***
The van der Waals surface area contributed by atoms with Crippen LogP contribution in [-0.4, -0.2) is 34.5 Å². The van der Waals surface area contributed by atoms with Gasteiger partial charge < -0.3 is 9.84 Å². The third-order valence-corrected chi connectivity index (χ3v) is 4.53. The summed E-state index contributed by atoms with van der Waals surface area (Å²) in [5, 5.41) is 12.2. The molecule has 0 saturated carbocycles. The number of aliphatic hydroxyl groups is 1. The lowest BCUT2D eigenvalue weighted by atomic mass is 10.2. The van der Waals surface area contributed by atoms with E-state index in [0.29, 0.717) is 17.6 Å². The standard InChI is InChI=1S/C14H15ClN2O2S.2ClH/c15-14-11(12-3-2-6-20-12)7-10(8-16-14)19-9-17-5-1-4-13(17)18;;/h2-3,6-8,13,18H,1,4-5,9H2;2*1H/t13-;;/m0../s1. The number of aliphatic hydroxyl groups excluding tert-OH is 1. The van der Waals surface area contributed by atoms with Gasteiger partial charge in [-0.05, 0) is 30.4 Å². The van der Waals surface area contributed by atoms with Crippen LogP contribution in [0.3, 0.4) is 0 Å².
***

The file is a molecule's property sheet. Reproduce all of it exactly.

The van der Waals surface area contributed by atoms with Crippen LogP contribution in [-0.4, -0.2) is 34.5 Å². The van der Waals surface area contributed by atoms with Gasteiger partial charge < -0.3 is 9.84 Å². The third-order valence-corrected chi connectivity index (χ3v) is 4.53. The summed E-state index contributed by atoms with van der Waals surface area (Å²) in [5, 5.41) is 12.2. The molecule has 0 saturated carbocycles. The number of aliphatic hydroxyl groups is 1. The lowest BCUT2D eigenvalue weighted by atomic mass is 10.2. The van der Waals surface area contributed by atoms with E-state index in [0.29, 0.717) is 17.6 Å². The standard InChI is InChI=1S/C14H15ClN2O2S.2ClH/c15-14-11(12-3-2-6-20-12)7-10(8-16-14)19-9-17-5-1-4-13(17)18;;/h2-3,6-8,13,18H,1,4-5,9H2;2*1H/t13-;;/m0../s1. The number of aliphatic hydroxyl groups excluding tert-OH is 1. The van der Waals surface area contributed by atoms with Gasteiger partial charge in [-0.05, 0) is 30.4 Å². The van der Waals surface area contributed by atoms with Crippen LogP contribution in [0.3, 0.4) is 0 Å².